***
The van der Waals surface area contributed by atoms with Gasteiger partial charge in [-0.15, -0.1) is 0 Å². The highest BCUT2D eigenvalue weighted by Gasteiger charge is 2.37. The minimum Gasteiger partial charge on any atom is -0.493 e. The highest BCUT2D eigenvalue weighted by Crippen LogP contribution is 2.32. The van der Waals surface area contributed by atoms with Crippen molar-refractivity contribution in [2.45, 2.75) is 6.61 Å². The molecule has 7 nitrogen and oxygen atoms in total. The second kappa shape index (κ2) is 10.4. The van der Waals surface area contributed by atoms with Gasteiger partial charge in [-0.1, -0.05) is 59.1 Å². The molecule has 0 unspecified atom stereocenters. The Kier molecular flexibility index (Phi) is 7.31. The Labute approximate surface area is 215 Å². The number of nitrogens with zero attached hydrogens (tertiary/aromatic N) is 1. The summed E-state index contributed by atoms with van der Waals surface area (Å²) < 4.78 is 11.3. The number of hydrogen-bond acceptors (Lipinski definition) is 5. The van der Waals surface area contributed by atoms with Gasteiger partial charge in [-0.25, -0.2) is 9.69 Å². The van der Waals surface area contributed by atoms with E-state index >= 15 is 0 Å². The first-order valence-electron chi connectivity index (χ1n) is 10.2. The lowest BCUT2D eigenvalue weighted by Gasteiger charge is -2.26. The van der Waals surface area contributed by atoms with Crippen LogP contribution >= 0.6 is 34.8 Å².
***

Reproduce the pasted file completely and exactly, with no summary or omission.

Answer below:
The van der Waals surface area contributed by atoms with Gasteiger partial charge in [-0.15, -0.1) is 0 Å². The highest BCUT2D eigenvalue weighted by Gasteiger charge is 2.37. The minimum Gasteiger partial charge on any atom is -0.493 e. The highest BCUT2D eigenvalue weighted by Crippen LogP contribution is 2.32. The van der Waals surface area contributed by atoms with Crippen molar-refractivity contribution in [2.45, 2.75) is 6.61 Å². The molecule has 7 nitrogen and oxygen atoms in total. The second kappa shape index (κ2) is 10.4. The van der Waals surface area contributed by atoms with Gasteiger partial charge in [-0.1, -0.05) is 59.1 Å². The molecule has 0 unspecified atom stereocenters. The Kier molecular flexibility index (Phi) is 7.31. The Labute approximate surface area is 215 Å². The number of nitrogens with zero attached hydrogens (tertiary/aromatic N) is 1. The summed E-state index contributed by atoms with van der Waals surface area (Å²) < 4.78 is 11.3. The number of hydrogen-bond acceptors (Lipinski definition) is 5. The van der Waals surface area contributed by atoms with Gasteiger partial charge in [-0.25, -0.2) is 9.69 Å². The van der Waals surface area contributed by atoms with E-state index >= 15 is 0 Å². The first-order valence-electron chi connectivity index (χ1n) is 10.2. The lowest BCUT2D eigenvalue weighted by Gasteiger charge is -2.26. The van der Waals surface area contributed by atoms with Crippen LogP contribution >= 0.6 is 34.8 Å².